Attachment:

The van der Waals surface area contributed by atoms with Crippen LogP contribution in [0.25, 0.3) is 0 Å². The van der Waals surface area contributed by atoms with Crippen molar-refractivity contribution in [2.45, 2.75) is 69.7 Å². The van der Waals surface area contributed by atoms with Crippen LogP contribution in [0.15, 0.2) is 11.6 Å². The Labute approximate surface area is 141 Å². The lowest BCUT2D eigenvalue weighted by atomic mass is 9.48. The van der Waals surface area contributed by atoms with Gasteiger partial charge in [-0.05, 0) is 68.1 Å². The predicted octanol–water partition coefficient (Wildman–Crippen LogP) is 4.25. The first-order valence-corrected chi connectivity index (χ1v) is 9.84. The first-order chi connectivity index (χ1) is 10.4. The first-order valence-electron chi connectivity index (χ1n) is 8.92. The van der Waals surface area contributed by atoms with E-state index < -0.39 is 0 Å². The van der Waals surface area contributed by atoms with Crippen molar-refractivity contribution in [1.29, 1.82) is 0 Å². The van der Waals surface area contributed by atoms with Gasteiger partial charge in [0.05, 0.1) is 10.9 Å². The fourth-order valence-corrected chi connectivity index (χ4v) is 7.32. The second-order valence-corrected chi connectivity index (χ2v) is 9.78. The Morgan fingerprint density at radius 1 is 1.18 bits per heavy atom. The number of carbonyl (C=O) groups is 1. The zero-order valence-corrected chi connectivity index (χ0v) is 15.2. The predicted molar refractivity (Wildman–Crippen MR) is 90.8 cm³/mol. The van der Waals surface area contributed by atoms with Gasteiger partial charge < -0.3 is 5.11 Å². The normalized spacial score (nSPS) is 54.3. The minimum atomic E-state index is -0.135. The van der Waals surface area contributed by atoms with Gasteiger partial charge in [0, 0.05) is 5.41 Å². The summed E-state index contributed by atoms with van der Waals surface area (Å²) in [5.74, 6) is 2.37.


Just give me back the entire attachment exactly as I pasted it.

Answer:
The van der Waals surface area contributed by atoms with Crippen LogP contribution in [0.25, 0.3) is 0 Å². The van der Waals surface area contributed by atoms with Crippen molar-refractivity contribution in [2.45, 2.75) is 69.7 Å². The van der Waals surface area contributed by atoms with Crippen LogP contribution in [0.15, 0.2) is 11.6 Å². The Labute approximate surface area is 141 Å². The lowest BCUT2D eigenvalue weighted by atomic mass is 9.48. The van der Waals surface area contributed by atoms with Gasteiger partial charge in [-0.05, 0) is 68.1 Å². The predicted octanol–water partition coefficient (Wildman–Crippen LogP) is 4.25. The first-order valence-corrected chi connectivity index (χ1v) is 9.84. The first-order chi connectivity index (χ1) is 10.4. The first-order valence-electron chi connectivity index (χ1n) is 8.92. The van der Waals surface area contributed by atoms with E-state index < -0.39 is 0 Å². The van der Waals surface area contributed by atoms with Crippen molar-refractivity contribution in [1.29, 1.82) is 0 Å². The van der Waals surface area contributed by atoms with Gasteiger partial charge in [0.05, 0.1) is 10.9 Å². The fourth-order valence-corrected chi connectivity index (χ4v) is 7.32. The second-order valence-corrected chi connectivity index (χ2v) is 9.78. The Morgan fingerprint density at radius 1 is 1.18 bits per heavy atom. The number of carbonyl (C=O) groups is 1. The zero-order valence-corrected chi connectivity index (χ0v) is 15.2. The predicted molar refractivity (Wildman–Crippen MR) is 90.8 cm³/mol. The van der Waals surface area contributed by atoms with Gasteiger partial charge < -0.3 is 5.11 Å². The normalized spacial score (nSPS) is 54.3. The minimum atomic E-state index is -0.135. The van der Waals surface area contributed by atoms with Gasteiger partial charge in [0, 0.05) is 5.41 Å². The summed E-state index contributed by atoms with van der Waals surface area (Å²) in [5.74, 6) is 2.37.